As a part of this project, a HERE - real time traffic data connector will be developed to consume link speed and travel time data from the HERE web services. HERE data can be used to provide real-time and historical traffic data on the highways and arterials in the project region. All HERE data will also be fused and shared via the Data Mart Web Services to internal sub-systems, as well as with the DSS Data Hub to assist with real-time condition evaluation and response plan recommendations. In addition, the link speed and travel time data collected from HERE will be disseminated via the performance measures dashboards for data analysis. The evaluation and analysis of historical data can be crucial in planning strategies for upcoming special events, used to help ease congestion based on past performance. PATH DSS Data Connector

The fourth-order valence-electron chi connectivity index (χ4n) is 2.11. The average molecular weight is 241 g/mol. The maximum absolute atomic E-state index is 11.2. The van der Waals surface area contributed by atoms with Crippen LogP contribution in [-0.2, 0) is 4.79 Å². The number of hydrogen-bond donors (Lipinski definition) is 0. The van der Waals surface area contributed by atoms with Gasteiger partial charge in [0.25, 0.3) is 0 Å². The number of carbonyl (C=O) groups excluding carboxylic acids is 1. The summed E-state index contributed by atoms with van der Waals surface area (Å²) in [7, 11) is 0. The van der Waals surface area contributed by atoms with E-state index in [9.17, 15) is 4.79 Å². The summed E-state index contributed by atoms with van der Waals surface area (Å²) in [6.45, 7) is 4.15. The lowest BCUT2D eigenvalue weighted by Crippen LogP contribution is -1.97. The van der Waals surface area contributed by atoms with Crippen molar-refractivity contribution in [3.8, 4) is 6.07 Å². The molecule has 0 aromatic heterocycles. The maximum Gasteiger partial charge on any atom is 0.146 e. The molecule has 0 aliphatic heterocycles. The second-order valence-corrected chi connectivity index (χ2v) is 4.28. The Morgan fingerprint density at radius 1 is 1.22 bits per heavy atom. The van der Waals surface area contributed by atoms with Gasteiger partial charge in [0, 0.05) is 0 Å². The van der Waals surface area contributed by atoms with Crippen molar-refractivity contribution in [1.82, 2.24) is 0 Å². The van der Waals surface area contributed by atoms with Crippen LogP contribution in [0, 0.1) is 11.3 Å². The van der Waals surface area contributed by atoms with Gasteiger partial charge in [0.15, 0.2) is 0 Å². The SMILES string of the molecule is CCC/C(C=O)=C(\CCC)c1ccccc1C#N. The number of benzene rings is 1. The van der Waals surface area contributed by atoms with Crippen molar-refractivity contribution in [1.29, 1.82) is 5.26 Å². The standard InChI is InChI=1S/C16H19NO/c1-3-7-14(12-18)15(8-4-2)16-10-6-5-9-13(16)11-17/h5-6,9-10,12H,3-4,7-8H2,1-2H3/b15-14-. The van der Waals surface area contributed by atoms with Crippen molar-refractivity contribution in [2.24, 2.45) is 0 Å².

The PATH Decision Support System (DSS) data connector will be developed to facilitate the consuming of DSS response plan recommendations from the PATH Data Hub. As the data is collected from the Smart District Data Hub via the Data Mart Web Services discussed below, the PATH DSS Data Hub will evaluate the current situation and make response plan recommendations for the Triangle Region for implementation in the IEN Graphical User Interface (GUI) (also discussed below in section 5.1.7). The PATH DSS Data Connector will be responsible for collecting the response plan recommendations from the PATH DSS to provide in the IEN GUI for operators to implement the plan. Traffic Signals Data Connector

For this project, a National Transportation Communications for Intelligent Transportation System Protocol (NTCIP) based Data Connector will be developed between the signal system(s) and the IEN platform. Status data from the Traffic Signal system(s) will be shared via the Data Mart Web Services and can be used for evaluation within the DSS for response plan recommendations, as well as allow signal plan and intersection state information to be considered as part of the real-time model. Recommended signal timing plans can be activated as part of selected strategies in response to major events. Waze Data Connector